Dutch newspaper halts annual herring, oliebollen taste tests

Newspaper AD is stopping its annual taste tests. This year there will be no oliebollen, herring or friet taste tests, the newspaper announced on Friday, just before the start of the herring season.

These taste tests faced criticism over the past years. The herring test came under fire after a study by EenVandaag last year, in which an economist said that a judge of the herring test had interests in a wholesale fish- and herring trader and gave better marks to establishments that got their fish from this company. Both the herring and oliebollen tests were criticized for the harsh reviews given to the 'worst' products. 

For example, in 2016, a fishmonger in Arnhem's herring review read: "Inedible, soft blubber: a zero", according to NOS. A Venlo bakery's oliebollen review: "Please note: do not use as a vetbol for the birds, that would be animal abuse". Bakers Jordy and Bianca got the review that their oliebollen were like shoe soles. They got into a fight with AD chief editor Hans Nijenhuis on television program Jinek last year. Tensions ran high and at one point Nijenhuis said: "If you bake like you talk, then it doesn't surprise me that you ended last." In 2016 a bad review in the oliebollen test reduced an Amsterdam baker to tears.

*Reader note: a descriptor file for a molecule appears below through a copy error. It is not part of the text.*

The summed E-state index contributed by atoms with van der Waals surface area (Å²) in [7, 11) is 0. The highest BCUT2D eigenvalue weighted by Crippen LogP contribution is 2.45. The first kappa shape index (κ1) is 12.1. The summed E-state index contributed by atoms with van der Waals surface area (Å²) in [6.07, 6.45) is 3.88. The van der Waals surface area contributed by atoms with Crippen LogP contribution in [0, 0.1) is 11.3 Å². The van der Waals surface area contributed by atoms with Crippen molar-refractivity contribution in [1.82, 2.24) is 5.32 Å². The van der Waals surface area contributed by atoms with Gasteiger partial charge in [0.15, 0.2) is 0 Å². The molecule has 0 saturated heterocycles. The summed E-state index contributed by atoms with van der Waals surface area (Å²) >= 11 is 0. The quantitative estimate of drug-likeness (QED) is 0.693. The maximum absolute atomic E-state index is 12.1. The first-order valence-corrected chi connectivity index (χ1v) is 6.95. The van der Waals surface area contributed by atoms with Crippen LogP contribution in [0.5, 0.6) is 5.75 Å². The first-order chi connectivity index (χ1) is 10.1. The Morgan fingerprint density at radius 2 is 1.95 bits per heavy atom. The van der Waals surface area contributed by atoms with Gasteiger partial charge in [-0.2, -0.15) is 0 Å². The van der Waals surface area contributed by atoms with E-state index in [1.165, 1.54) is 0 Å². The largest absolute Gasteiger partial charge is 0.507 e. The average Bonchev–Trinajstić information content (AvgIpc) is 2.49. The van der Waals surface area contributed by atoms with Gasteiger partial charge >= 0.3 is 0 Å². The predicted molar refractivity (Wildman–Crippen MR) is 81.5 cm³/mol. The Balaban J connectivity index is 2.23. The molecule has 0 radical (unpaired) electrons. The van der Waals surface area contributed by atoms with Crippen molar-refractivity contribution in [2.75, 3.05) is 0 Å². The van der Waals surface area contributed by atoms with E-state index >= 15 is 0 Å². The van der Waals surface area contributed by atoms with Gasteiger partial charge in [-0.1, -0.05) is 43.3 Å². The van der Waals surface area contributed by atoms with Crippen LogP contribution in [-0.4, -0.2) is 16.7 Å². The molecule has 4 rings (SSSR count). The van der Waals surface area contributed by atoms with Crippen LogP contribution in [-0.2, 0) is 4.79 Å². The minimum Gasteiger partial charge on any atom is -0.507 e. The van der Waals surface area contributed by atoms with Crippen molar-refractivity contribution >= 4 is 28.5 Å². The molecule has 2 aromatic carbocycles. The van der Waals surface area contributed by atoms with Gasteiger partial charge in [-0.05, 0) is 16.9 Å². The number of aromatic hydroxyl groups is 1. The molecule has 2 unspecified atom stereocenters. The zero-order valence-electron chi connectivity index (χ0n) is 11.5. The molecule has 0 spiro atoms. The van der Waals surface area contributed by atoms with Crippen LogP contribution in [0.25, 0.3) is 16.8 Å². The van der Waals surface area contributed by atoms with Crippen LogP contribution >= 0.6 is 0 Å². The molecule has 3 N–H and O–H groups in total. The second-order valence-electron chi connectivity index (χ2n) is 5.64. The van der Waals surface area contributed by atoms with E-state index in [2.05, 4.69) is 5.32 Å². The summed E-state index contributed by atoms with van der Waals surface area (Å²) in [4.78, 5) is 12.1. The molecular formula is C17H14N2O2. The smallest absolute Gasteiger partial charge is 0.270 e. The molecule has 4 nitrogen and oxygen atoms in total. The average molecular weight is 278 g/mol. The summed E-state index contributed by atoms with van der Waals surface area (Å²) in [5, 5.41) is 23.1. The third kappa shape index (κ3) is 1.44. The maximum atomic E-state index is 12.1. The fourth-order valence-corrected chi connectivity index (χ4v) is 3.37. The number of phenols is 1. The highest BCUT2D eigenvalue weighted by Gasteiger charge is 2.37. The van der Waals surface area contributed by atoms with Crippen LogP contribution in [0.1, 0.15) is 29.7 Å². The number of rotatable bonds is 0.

After criticism on these harsh reviews, AD only listed the best traders in their taste tests last year. 

"Concerning the grievous texts in the reviews, the critics are right", Nijenhuis wrote in the newspaper on Friday. "We also found, on closer inspection, that we could have formulated it better." According to him, the intent of the taste tests was never to hurt traders. "Sharp reviews may perhaps be amusing, but as I wrote in the newspaper in December: malicious fun is no fun."

The economist's accusations that the herring test was biased, is wrong, according to Nijenhuis. The economist offered no evidence and the newspaper filed an official complaint against him, the editor wrote. 

"As far as taste is concerned, it turned out last year that there is much to be argued over: too much as far as we are concerned", the editor wrote on Friday. "No large-scale Herring-, Friet and Oliebollen tests anymore, therefore. Let's leave taste to what it might be all about: a matter of taste."